At some point, more’s the pity, Rat Bastards joined Trimalchio in West Egg among the lists of abandoned titles. C’est la vie. Under its new “cooler heads prevailing” name, happily enough, The Intrepids #1 still gloriously rewards attention. Writer Kurtis J. Wiebe and artist Scott Kowalchuk’s Image series introduces a quartet of “augmented” noncostumed adventurers—tiny tech titan Chester, sharpshooter/strategist Crystal, bookish-looking powerhouse Doyle, and jetpack commando Rose—mentored by aging cybernetic mastermind Dante. Their opponents? Well, on the outside chance that the purple cyborg grizzly on the cover remains insufficiently indicative for slow readers, the first arc’s title should prove useful: “Mad Scientists Are a Girl’s Worst Enemy!” For someone whose moniker rings no bells whatsoever, Wiebe exhibits magisterial skill at comics scriptwriting; unlike any number of mainstream writers with credits from TV schlock like (say) CSI: Miami, he obviously knows the form. Kowalchuk, meanwhile, inspires nothing shy of delight with his mildly cartoonish visuals. If only mainstream comics offered more series even half as much fun as The Intrepids! An utterly delicious debut.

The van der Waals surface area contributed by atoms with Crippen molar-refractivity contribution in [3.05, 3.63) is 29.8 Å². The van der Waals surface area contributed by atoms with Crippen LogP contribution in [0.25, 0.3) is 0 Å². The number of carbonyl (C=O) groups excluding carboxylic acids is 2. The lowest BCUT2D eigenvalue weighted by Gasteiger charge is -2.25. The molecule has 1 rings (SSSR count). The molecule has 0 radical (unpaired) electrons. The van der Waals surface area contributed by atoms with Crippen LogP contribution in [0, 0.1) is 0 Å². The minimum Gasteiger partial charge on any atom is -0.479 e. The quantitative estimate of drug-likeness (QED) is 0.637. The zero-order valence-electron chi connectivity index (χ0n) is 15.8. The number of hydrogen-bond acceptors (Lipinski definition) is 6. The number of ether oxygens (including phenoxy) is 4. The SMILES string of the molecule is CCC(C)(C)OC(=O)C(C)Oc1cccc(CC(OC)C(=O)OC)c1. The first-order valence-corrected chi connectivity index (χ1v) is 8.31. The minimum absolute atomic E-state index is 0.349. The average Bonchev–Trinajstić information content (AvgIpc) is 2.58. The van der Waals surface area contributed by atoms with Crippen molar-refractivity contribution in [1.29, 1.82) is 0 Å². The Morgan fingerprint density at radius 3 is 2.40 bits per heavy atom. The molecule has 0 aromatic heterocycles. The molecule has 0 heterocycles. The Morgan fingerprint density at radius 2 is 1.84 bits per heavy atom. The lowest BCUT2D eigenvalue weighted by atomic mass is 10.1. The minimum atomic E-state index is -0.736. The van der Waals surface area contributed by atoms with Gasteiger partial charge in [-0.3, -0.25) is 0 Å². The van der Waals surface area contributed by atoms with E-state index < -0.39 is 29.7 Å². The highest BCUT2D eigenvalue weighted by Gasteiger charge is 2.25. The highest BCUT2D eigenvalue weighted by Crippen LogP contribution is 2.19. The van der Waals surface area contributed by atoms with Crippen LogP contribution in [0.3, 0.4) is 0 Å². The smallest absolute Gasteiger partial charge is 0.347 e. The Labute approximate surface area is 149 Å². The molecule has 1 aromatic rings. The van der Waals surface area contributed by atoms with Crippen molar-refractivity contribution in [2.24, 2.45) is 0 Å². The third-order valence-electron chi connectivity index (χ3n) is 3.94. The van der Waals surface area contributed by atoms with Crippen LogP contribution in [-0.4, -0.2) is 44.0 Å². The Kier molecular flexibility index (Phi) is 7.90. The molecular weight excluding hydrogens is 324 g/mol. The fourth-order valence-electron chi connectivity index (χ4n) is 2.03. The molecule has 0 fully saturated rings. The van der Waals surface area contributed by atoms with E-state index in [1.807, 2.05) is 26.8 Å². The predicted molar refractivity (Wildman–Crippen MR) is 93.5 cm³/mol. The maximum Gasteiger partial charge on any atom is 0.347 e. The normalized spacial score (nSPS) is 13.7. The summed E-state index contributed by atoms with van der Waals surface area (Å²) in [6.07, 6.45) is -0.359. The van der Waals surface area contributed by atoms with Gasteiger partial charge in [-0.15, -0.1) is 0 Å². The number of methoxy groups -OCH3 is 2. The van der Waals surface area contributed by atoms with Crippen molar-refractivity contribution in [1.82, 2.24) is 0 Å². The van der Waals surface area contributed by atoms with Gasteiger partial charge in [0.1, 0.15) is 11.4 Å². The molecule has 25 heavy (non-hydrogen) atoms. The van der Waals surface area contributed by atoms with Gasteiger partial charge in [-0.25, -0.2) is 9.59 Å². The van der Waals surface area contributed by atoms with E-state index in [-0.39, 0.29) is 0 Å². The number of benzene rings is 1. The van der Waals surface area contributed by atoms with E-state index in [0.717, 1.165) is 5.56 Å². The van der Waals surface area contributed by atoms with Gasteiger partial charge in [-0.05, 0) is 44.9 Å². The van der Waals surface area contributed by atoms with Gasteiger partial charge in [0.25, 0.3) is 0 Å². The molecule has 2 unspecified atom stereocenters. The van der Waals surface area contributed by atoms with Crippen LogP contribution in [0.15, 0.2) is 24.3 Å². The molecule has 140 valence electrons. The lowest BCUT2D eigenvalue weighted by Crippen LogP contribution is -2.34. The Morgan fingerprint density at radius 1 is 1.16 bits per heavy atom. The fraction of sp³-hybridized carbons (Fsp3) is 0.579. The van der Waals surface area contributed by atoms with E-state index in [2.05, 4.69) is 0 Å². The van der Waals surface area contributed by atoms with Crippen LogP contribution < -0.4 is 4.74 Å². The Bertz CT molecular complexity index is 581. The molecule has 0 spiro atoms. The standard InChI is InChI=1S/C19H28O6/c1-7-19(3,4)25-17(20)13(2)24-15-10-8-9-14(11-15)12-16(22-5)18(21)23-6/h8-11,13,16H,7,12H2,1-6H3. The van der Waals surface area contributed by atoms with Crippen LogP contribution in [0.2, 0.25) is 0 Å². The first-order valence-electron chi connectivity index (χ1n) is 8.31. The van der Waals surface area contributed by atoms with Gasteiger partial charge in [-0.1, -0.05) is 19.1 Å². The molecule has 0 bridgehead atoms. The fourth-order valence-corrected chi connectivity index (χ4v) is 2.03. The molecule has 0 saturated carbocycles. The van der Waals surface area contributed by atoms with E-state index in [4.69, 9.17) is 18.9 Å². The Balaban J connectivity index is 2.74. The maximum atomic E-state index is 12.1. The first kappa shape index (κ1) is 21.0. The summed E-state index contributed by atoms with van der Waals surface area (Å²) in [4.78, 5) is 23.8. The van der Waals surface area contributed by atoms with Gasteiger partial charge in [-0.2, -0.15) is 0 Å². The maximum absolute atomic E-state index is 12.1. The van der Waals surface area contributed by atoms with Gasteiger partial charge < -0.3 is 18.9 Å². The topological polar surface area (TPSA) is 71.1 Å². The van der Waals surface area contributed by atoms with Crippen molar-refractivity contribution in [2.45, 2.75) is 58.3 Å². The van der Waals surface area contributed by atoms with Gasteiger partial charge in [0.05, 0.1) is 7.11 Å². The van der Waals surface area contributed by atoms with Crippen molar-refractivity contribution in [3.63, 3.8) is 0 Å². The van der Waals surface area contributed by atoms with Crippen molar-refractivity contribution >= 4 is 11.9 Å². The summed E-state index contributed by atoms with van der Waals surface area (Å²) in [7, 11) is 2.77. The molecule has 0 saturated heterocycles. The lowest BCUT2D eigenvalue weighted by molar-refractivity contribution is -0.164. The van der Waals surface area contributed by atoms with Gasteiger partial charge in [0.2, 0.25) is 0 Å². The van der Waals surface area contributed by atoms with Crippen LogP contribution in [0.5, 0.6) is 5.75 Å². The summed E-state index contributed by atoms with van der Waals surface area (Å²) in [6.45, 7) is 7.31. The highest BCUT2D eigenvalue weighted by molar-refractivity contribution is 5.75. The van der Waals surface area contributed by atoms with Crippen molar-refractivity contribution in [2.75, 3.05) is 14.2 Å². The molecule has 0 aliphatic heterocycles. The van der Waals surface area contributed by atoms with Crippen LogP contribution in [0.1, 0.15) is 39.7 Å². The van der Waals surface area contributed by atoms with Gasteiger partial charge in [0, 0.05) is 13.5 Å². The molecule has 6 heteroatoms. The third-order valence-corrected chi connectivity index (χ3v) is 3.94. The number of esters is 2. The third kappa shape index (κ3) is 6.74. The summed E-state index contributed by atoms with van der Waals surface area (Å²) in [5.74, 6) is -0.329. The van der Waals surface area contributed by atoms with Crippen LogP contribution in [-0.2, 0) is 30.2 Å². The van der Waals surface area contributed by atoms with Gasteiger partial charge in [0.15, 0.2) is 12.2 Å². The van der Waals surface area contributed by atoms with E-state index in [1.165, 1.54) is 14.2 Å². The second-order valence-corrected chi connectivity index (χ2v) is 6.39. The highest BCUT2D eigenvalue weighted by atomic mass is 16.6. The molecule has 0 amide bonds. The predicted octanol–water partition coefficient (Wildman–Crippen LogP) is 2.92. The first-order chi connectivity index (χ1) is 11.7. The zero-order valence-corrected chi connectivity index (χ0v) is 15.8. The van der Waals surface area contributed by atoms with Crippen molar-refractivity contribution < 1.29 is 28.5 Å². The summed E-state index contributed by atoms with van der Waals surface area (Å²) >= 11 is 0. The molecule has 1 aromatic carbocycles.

Serials demand seriality. During the past decade, maddeningly, the comics mainstream—whose continuing existence hinges to a ridiculously Pavlovian degree on Wednesday shipments from Diamond—has more and more flouted that “it ain’t rocket science” dictum, and inasmuch as no one in the industry even vaguely resembles Wernher von Braun, one can’t help extrapolating disaster. In the noncomics (if not noncomic) world, had good old Boz taken a leisurely sabbatical during the serialization of things Pickwickian, brutal market forces in the form of a mayfly popular attention span might have aborted subsequent literary trifles like David Copperfield and sent that slacker Dickens shuffling back to the poorhouse woe of his boyhood. All of the preceding leads to Joe the Barbarian #8, the finale of a Vertigo miniseries whose predecessor appeared midway through September last. A kaleidoscopic fantasy founded on hypoglycemic hallucinations, it ranks among writer Grant Morrison’s warmest and most satisfying works and boasts bravura artwork from Sean Murphy. As a serial, though, Joe the Barbarian incontrovertibly fails because of those five months. A shame.